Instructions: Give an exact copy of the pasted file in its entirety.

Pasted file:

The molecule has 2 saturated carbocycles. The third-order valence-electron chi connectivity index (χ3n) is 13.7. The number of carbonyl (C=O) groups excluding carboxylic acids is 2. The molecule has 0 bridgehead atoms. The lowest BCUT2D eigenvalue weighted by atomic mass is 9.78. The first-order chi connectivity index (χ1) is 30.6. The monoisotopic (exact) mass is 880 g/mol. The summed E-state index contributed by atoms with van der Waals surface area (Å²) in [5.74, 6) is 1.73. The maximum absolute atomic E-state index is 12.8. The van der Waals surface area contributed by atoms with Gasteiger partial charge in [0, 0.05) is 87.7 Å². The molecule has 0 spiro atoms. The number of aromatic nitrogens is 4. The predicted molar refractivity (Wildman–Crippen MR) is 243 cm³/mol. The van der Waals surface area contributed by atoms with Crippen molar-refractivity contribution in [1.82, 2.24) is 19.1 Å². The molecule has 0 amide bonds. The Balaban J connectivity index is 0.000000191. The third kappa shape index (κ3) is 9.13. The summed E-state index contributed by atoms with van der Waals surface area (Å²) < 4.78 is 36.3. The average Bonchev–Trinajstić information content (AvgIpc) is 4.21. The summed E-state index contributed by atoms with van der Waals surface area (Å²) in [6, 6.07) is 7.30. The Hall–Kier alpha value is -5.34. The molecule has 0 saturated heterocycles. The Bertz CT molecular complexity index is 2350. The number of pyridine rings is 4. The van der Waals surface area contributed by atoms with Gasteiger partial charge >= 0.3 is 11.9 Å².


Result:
The molecule has 2 saturated carbocycles. The third-order valence-electron chi connectivity index (χ3n) is 13.7. The number of carbonyl (C=O) groups excluding carboxylic acids is 2. The molecule has 0 bridgehead atoms. The lowest BCUT2D eigenvalue weighted by atomic mass is 9.78. The first-order chi connectivity index (χ1) is 30.6. The monoisotopic (exact) mass is 880 g/mol. The summed E-state index contributed by atoms with van der Waals surface area (Å²) in [5.74, 6) is 1.73. The maximum absolute atomic E-state index is 12.8. The van der Waals surface area contributed by atoms with Gasteiger partial charge in [0, 0.05) is 87.7 Å². The molecule has 0 spiro atoms. The number of aromatic nitrogens is 4. The predicted molar refractivity (Wildman–Crippen MR) is 243 cm³/mol. The van der Waals surface area contributed by atoms with Crippen molar-refractivity contribution in [1.82, 2.24) is 19.1 Å². The molecule has 0 amide bonds. The Balaban J connectivity index is 0.000000191. The third kappa shape index (κ3) is 9.13. The summed E-state index contributed by atoms with van der Waals surface area (Å²) < 4.78 is 36.3. The average Bonchev–Trinajstić information content (AvgIpc) is 4.21. The summed E-state index contributed by atoms with van der Waals surface area (Å²) in [6, 6.07) is 7.30. The Hall–Kier alpha value is -5.34. The molecule has 0 saturated heterocycles. The Bertz CT molecular complexity index is 2350. The number of pyridine rings is 4. The van der Waals surface area contributed by atoms with Gasteiger partial charge >= 0.3 is 11.9 Å².